I believe that social theory can be compared to mathematical formulas-they are both apparatuses created using constants and variables that facilitate interpretation and learning of discourse. Just as there are many mathematical formulas that help us understand many of the topics in the field, there are various social theories that assist us in explaining and understanding an assortment of social practices. Both of these schools of thought are vastly different on the micro level, yet they are similar at the macro level.

Social theory relies on those of us who put words to use to explain occurrences we observe in our society (see Lemert). Social theorists will ask many questions about fractions of the social environment, and they set out a way to solve them. They even challenge us to see and find solutions to the same questions using alternative methods.

Mathematical formulas are an explanation of problems. When we use formulas, we are given a set of variables to use when we analyze problems. These variables give us a general consensus of what our solution will be when we examine a given problem. But when we apply constants to our formula, we can have an infinite amount of outcomes.

Social theory uses variables to explain the many small details that can make an impact in a society. For instance, when a person goes into the local supermarket to buy a pack of cigarettes, variable can impact what happens in their experience. Each variable can attribute to the outcome of a social situation. If the person who wants the cigarettes is a nine year old child, they (hopefully) will be denied access to the pack. If the person is a woman (over 18) in her eighth month of pregnancy, she will be allowed to purchase the pack, but she will most likely get some stares as she lights up.

Math formulas rely on data. Data can manifest itself in different ways. Weather it is a set of rational numbers, triangle areas, time trials, or graphs, data is the building block for all mathematical formulas. Data will determine if a formula can be proved. It is required to solve any problem that you will be given alongside a formula. Any mathematician will tell you that a formula is only useful if the data used is acceptable.

Social theory relies on data. Data is needed to create social theory. Without it, no theories can be built, tested, challenged, or accepted. Maybe the most important part of all social theory is the data collected while doing anything with social theory. From people watching while you wait for the next train to come to the station, to sorting through piles of survey questionnaires, data gives way to the observations that lead to the thoughts that form social theory.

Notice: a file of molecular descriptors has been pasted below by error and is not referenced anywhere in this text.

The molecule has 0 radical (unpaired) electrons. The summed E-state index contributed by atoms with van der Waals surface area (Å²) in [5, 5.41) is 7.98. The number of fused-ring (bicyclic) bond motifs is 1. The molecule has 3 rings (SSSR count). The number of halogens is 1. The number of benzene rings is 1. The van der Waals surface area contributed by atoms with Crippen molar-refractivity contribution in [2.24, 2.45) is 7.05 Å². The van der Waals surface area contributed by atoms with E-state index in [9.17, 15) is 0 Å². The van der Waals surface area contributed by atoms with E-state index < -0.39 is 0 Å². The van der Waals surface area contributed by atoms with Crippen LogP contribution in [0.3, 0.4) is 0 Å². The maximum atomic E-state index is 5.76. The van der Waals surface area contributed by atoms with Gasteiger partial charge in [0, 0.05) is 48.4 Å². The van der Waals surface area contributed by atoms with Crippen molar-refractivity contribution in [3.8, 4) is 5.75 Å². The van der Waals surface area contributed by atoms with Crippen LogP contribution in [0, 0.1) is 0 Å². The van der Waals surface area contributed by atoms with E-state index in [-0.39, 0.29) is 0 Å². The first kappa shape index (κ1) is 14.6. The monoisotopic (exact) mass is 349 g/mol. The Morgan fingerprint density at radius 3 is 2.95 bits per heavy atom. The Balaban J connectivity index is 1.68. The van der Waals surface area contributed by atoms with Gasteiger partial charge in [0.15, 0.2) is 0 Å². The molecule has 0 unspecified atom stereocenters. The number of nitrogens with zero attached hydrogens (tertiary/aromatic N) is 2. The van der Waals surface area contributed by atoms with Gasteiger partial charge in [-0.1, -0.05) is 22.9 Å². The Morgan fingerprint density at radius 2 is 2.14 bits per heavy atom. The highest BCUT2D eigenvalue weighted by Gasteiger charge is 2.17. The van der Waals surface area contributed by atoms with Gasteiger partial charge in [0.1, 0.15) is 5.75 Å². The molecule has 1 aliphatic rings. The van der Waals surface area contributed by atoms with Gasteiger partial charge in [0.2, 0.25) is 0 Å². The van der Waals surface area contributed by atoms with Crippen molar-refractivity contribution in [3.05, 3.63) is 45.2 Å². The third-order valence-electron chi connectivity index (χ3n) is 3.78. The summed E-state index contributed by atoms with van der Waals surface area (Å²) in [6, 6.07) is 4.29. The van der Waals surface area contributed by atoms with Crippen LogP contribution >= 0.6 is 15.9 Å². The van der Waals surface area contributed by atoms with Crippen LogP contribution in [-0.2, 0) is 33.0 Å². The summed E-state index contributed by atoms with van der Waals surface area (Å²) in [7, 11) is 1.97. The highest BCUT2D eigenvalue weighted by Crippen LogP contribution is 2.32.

Mathematical formulas are a distant cousin to social theory. They usually aren’t discussed together, but they hold a significant amount of similarities. They both help us understand our world better, and they are always under scrutiny.

Social theory relies on those of us who put words to use to explain occurrences we observe in our society (see Lemert). Social theorists will ask many questions about fractions of the social environment, and they set out a way to solve them. They even challenge us to see and find solutions to the same questions using alternative methods.

Mathematical formulas are an explanation of problems. When we use formulas, we are given a set of variables to use when we analyze problems. These variables give us a general consensus of what our solution will be when we examine a given problem. But when we apply constants to our formula, we can have an infinite amount of outcomes.

Social theory uses variables to explain the many small details that can make an impact in a society. For instance, when a person goes into the local supermarket to buy a pack of cigarettes, variable can impact what happens in their experience. Each variable can attribute to the outcome of a social situation. If the person who wants the cigarettes is a nine year old child, they (hopefully) will be denied access to the pack. If the person is a woman (over 18) in her eighth month of pregnancy, she will be allowed to purchase the pack, but she will most likely get some stares as she lights up.

Math formulas rely on data. Data can manifest itself in different ways. Weather it is a set of rational numbers, triangle areas, time trials, or graphs, data is the building block for all mathematical formulas. Data will determine if a formula can be proved. It is required to solve any problem that you will be given alongside a formula. Any mathematician will tell you that a formula is only useful if the data used is acceptable.

Social theory relies on data. Data is needed to create social theory. Without it, no theories can be built, tested, challenged, or accepted. Maybe the most important part of all social theory is the data collected while doing anything with social theory. From people watching while you wait for the next train to come to the station, to sorting through piles of survey questionnaires, data gives way to the observations that lead to the thoughts that form social theory.

Mathematical formulas are a distant cousin to social theory. They usually aren’t discussed together, but they hold a significant amount of similarities. They both help us understand our world better, and they are always under scrutiny.